Waterloo station’s underground warren benefits from LiGO lighting control14 December 2015
The Milk Arch is part of Waterloo station’s rabbit warren of interconnecting walkways beneath the station concourse. It is open throughout the morning and evening rush hour to relieve crowding and speed up progress through the station.
Open Technology’s LiGO system controls the lighting in this area instead of allowing it to run at full power all the time. The simple action of dimming the lights to the required level will save Network Rail around 25% in unnecessary energy consumption.
However, as an intelligent system, LiGO is also able to control the light in response to both presence detection and time of day. Adjusting the light levels in this way is predicted to achieve annual savings in excess of £8,000.
Safety considerations are of paramount importance in this kind of application. LiGO includes a simple override function and, in the event of a complete mains failure, will provide sufficient emergency lighting levels to facilitate safe evacuation.
LiGO also ensures that the emergency lighting is tested automatically. In addition to routine testing, the whole system is continuously monitored with fault alarms sent directly to the office.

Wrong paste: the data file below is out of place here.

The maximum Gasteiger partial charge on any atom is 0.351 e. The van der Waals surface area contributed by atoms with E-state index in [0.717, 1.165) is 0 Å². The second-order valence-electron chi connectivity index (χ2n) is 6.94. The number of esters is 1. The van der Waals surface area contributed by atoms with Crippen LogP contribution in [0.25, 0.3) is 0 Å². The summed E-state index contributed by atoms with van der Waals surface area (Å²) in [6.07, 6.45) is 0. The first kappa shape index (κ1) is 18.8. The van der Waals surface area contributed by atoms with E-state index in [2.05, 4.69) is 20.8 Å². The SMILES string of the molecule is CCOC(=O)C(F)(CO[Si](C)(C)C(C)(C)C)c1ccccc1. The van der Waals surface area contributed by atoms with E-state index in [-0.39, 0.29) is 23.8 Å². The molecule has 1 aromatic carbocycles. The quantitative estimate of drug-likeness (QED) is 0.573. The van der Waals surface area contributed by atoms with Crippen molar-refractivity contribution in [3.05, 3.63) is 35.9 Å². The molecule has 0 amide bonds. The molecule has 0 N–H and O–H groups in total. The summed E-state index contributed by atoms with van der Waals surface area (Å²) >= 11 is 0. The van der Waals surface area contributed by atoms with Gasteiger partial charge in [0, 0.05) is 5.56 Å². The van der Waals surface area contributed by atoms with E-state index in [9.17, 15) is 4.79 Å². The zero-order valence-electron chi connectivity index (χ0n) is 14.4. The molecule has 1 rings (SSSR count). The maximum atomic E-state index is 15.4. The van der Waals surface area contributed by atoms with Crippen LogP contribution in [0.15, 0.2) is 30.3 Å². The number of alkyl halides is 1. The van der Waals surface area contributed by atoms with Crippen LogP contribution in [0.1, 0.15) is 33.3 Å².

The engineers are fully trained and can undertake all aspects of system maintenance without input from Open Technology. The LiGO system also comes with a comprehensive warranty for two years from handover.
The project was undertaken in partnership with contractors Ede & Wilkinson Group. Steven Harris, Southern Area Manager, comments: “We have completed several projects with Open Technology, which have all been straightforward. Together we enjoy a very successful record of installing the LiGO system to Network Rail’s satisfaction.”
LiGO has now been introduced at over 30 stations and train depots in partnership with the Network Rail/South West Trains Alliance. The system consistently achieves savings of 35% and is part of an ambitious climate change and energy reduction strategy that is estimated to achieve total annual savings of £7–12 million.